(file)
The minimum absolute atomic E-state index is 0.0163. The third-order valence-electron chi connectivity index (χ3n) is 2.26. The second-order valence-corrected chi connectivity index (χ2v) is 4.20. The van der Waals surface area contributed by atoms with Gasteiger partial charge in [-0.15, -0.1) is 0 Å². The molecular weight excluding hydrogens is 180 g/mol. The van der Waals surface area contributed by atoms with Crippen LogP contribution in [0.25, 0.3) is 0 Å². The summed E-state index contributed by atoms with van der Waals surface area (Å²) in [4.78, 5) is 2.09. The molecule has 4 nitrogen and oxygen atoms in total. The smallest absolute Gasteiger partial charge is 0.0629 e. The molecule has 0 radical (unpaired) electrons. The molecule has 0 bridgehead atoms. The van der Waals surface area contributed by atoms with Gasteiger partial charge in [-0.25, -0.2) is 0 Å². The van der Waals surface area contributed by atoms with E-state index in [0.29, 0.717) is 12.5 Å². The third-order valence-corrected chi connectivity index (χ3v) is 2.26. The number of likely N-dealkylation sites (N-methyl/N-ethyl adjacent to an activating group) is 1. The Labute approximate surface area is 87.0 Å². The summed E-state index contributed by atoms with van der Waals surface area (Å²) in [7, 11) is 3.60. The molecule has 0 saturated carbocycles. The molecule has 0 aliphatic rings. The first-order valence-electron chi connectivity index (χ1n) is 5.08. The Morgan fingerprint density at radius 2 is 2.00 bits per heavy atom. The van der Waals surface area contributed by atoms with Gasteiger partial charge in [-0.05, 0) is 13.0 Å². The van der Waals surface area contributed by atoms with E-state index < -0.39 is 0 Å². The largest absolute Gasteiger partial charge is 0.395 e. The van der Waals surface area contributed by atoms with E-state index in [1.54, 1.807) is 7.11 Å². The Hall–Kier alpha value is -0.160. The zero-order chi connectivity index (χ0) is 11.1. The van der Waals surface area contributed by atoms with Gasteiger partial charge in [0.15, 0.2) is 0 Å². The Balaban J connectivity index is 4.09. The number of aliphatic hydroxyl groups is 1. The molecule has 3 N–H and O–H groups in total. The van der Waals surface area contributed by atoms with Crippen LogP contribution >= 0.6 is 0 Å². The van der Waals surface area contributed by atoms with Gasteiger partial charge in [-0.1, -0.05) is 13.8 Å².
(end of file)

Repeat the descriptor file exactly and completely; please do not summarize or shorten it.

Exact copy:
The minimum absolute atomic E-state index is 0.0163. The third-order valence-electron chi connectivity index (χ3n) is 2.26. The second-order valence-corrected chi connectivity index (χ2v) is 4.20. The van der Waals surface area contributed by atoms with Gasteiger partial charge in [-0.15, -0.1) is 0 Å². The molecular weight excluding hydrogens is 180 g/mol. The van der Waals surface area contributed by atoms with Crippen LogP contribution in [0.25, 0.3) is 0 Å². The summed E-state index contributed by atoms with van der Waals surface area (Å²) in [4.78, 5) is 2.09. The molecule has 4 nitrogen and oxygen atoms in total. The smallest absolute Gasteiger partial charge is 0.0629 e. The molecule has 0 radical (unpaired) electrons. The molecule has 0 bridgehead atoms. The van der Waals surface area contributed by atoms with Gasteiger partial charge in [-0.25, -0.2) is 0 Å². The van der Waals surface area contributed by atoms with E-state index in [0.29, 0.717) is 12.5 Å². The third-order valence-corrected chi connectivity index (χ3v) is 2.26. The number of likely N-dealkylation sites (N-methyl/N-ethyl adjacent to an activating group) is 1. The Labute approximate surface area is 87.0 Å². The summed E-state index contributed by atoms with van der Waals surface area (Å²) in [7, 11) is 3.60. The molecule has 0 saturated carbocycles. The molecule has 0 aliphatic rings. The first-order valence-electron chi connectivity index (χ1n) is 5.08. The Morgan fingerprint density at radius 2 is 2.00 bits per heavy atom. The van der Waals surface area contributed by atoms with Gasteiger partial charge in [-0.05, 0) is 13.0 Å². The van der Waals surface area contributed by atoms with E-state index < -0.39 is 0 Å². The largest absolute Gasteiger partial charge is 0.395 e. The van der Waals surface area contributed by atoms with E-state index in [1.54, 1.807) is 7.11 Å². The Hall–Kier alpha value is -0.160. The zero-order chi connectivity index (χ0) is 11.1. The van der Waals surface area contributed by atoms with Gasteiger partial charge in [0.15, 0.2) is 0 Å². The Balaban J connectivity index is 4.09. The number of aliphatic hydroxyl groups is 1. The molecule has 3 N–H and O–H groups in total. The van der Waals surface area contributed by atoms with Crippen LogP contribution >= 0.6 is 0 Å². The van der Waals surface area contributed by atoms with Gasteiger partial charge in [-0.1, -0.05) is 13.8 Å².